Italy is home to some of the oldest wine-producing regions in the world, and Italian wines are known worldwide for their broad variety. Italy is the world’s largest wine producer by volume. Its contribution is about 45–50 million hl per year, and represents about 1/3 of global production. Italian wine is exported around the world and is also extremely popular in Italy: Italians rank fifth on the world wine consumption list by volume with 42 liters per capita consumption. Grapes are grown in almost every region of the country and there are more than one million vineyards under cultivation.
Italian appellation system
In 1963, the first official Italian system of classification of wines was launched. Since then, several modifications and additions to the legislation have been made (a major one in 1992), the last of which, in 2010, has established four basic categories, which are consistent with the last EU regulation in matter of wine (2008-09). The categories, from the bottom level to the top one, are:
Vini (Wines - informally called 'generic wines'): These are wines that can be produced anywhere in the territory of the EU; no indication of geographical origin, of the grape varieties used, or of the vintage is allowed on the label. (The label only reports the color of the wine.)
Vini Varietali (Varietal Wines): These are generic wines that are made either mostly (at least 85%) from one kind of authorized 'international' grapes (Cabernet Franc, Cabernet Sauvignon, Chardonnay, Merlot, Sauvignon blanc, Syrah) or entirely from two or more of them. The grape(s) and the vintage can be indicated on the label. (The prohibition to indicate the geographical origin is instead maintained. These wines can be produced anywhere in the territory of the EU.)
Vini IGP (Wines with Protected Geographical Indication): This category (also traditionally implemented in Italy as IGT - Typical Geographical Indication) is reserved to wines produced in a specific territory within Italy and following a series of specific and precise regulations on authorized varieties, viticultural and vinification practices, organoleptic and chemico-physical characteristics, labeling instructions, etc. Currently (2014) there exist 118 IGPs/IGTs.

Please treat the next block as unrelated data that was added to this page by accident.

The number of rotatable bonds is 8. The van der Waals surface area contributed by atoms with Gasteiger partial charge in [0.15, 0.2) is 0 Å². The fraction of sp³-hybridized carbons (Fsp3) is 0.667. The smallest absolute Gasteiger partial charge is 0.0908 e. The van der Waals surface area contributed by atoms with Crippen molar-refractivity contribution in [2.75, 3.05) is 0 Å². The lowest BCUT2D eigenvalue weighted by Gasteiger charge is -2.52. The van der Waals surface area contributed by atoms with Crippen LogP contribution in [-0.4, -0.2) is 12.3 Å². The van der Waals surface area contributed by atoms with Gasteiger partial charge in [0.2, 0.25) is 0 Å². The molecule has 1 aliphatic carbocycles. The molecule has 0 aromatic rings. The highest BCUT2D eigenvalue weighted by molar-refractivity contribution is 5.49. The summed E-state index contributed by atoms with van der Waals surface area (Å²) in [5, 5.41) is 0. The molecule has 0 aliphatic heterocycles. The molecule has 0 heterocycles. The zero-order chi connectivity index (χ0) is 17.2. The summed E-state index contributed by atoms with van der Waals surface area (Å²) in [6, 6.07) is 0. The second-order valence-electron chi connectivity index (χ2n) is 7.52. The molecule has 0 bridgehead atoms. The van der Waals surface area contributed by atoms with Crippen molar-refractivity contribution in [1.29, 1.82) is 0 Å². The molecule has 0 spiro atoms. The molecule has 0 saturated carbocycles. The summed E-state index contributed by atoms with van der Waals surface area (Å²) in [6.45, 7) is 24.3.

Vini DOP (Wines with Protected Designation of Origin): This category includes two sub-categories, i.e. Vini DOC (Controlled Designation of Origin) and Vini DOCG (Controlled and Guaranteed Designation of Origin). DOC wines must have been IGP wines for at least 5 years. They generally come from smaller regions, within a certain IGP territory, that are particularly vocated for their climatic and geological characteristics and for the quality and originality of the local winemaking traditions. They also must follow stricter production regulations than IGP wines. A DOC wine can be promoted to DOCG if it has been a DOC for at least 10 years. In addition to fulfilling the requisites for DOC wines (since that's the category they come from), before commercialization DOCG wines must pass stricter analyses, including a tasting by a specifically appointed committee. DOCG wines have also demonstrated a superior commercial success. Currently (2014) there exist 332 DOCs and 73 DOCGs for a total of 405 DOPs.
A number of sub-categories also exist regulating the production of sparkling wines (e.g. Vino Spumante, Vino Spumante di Qualità, Vino Spumante di Qualità di Tipo Aromatico, Vino Frizzante).
Important wine-relevant geographic characteristics of Italy include the extensive latitudinal range of the country permits wine growing from the Alps in the north to almost-within-sight of Africa in the south. The fact that Italy is a peninsula with a long shoreline contributes moderating climate to coastal wine regions. The extensive mountains and foothills provide many altitudes for grape growing and a variety of climate and soil conditions.
Italian Wine Regions
Italy's twenty wine regions correspond to the twenty administrative regions. Understanding of Italian wine becomes clearer with an understanding of the differences between each region; their cuisines reflect their indigenous wines, and vice-versa.
The 73 DOCG wines are located in 15 different regions but most of them are concentrated in Piedmont, Veneto and Tuscany. Among these are appellations appreciated and sought after by wine lovers around the world: Barolo, Barbaresco, and Brunello di Montalcino (colloquially known as the "Killer B's").
Other notable wines that in the latest years gain much attention in the international markets and among specialists are: Amarone della Valpolicella, Prosecco di Conegliano- Valdobbiadene, Taurasi from Campania, Franciacorta sparkling wines from Lombardy; evergreen wines are Chianti and Soave, while new wines from the Centre and South of Italy are quickly gaining recognition: Sagrantino, Primitivo, Nero D'Avola among others. The Friuli-Venezia Giulia is world famous for the quality of her white wines, like Pinot Grigio. Special sweet wines like Passitos and Moscatos, made in different regions, are also famous since old time.